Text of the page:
People are asking whether the education debt market has become a bubble. » Read More
By: Liz Moyer
From mortgages to products created to bet on risk and credit worthiness, soon enough, Wall Street had created an extensive array of securities, in some cases magnifying the risks two- and three-fold. » Read More
The Great Recession conditioned consumers to wait for a deal. That's had a huge impact on making or breaking retailers in the past decade. » Read More
By: Jessica Dickler
Three-quarters of Americans remain largely cautious of their spending and wary of the stock market despite the S&P 500's historic run. » Read More
Many of the biggest winners on Wall Street who made billions during the financial crisis have suffered in the last decade.
In a world swimming in debt, the next crisis is likely to bear at least a passing resemblance to the last one. The good news is that day seems to be quite a ways off.
A lack of trust in banks and the rise of technology has allowed fintech to make serious competitive inroads since the financial crisis.
David Tepper downplayed the prospect of another financial crisis in the short run.
"Counter to what most people think, many of the extreme actions we took were not done to make a profit; they were done to support our country and the financial system," the CEO said to employees in the message obtained by CNBC.
Watching their parents struggle seems to have taught millennials important money lessons.
Too-big-to-fail banks are bigger than ever. The Trump administration is deregulating rapidly. The revolving door between Wall Street and Washington is spinning faster. It is looking like financial-crisis history may repeat itself.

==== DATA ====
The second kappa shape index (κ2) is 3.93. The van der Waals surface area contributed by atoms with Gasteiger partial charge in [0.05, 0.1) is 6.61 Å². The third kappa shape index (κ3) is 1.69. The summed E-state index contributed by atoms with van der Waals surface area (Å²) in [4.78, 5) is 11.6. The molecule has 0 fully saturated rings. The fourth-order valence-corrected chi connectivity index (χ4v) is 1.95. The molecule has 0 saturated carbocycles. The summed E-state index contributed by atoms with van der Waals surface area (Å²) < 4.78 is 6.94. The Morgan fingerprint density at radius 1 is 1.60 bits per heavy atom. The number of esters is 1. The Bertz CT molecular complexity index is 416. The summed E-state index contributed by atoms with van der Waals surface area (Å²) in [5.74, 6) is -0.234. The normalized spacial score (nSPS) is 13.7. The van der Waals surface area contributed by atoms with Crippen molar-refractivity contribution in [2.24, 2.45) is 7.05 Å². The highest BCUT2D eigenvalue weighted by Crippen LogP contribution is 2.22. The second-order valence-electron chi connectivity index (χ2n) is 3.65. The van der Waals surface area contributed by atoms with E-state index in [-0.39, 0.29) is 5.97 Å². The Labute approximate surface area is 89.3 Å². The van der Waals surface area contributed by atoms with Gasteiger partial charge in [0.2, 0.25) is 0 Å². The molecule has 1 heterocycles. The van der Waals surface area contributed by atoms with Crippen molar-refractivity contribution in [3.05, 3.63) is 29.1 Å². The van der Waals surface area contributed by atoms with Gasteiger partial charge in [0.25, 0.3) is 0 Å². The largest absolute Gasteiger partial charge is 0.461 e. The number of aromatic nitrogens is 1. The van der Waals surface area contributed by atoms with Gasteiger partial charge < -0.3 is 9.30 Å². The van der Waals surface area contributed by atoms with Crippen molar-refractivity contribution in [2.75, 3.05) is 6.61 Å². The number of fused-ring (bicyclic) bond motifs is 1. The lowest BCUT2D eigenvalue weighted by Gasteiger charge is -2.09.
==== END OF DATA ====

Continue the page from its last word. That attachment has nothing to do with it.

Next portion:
About 125,000 jobs were lost in the mortgage sector at the height of the financial crisis and subprime meltdown a decade ago, and some industry workers, such as Sam Clune, never fully recovered.
During the worst of the Great Recession, these popular retirement plan funds fell into negative territory. Here's what's changed and why future losses may still be ahead.
Mortgage manager Brandon Moss remembers the "scary time" when the industry fell to its knees during the 2008 financial crisis but says he was always confident things would bounce back. "That's one of the reasons I stuck in the business."
"There are always blind spots," says the legendary investor.
From student debt to mistrust in financial institutions, millennials felt the crash as much as adults.
A decade later, the three officials who helped pull the U.S. out of the financial crisis now struggle with the choices they made, particularly considering that the public still sees the moves as a bailout for Wall Street.
Federal Reserve Chairman Ben Bernanke, Treasury Secretary Hank Paulson and New York Fed President Timothy Geithner, all officials during the financial crisis, talked Wednesday to CNBC's Andrew Ross Sorkin on the 10th anniversary of the ordeal.
Ten years ago this month, investors seeking safety experienced a shock: The massive Reserve Primary money market fund "broke the buck." Here's how savers are now shoring up their cash.
Warren Buffett says the human behavior and jealously that lead to crises will forever be a part of the financial system.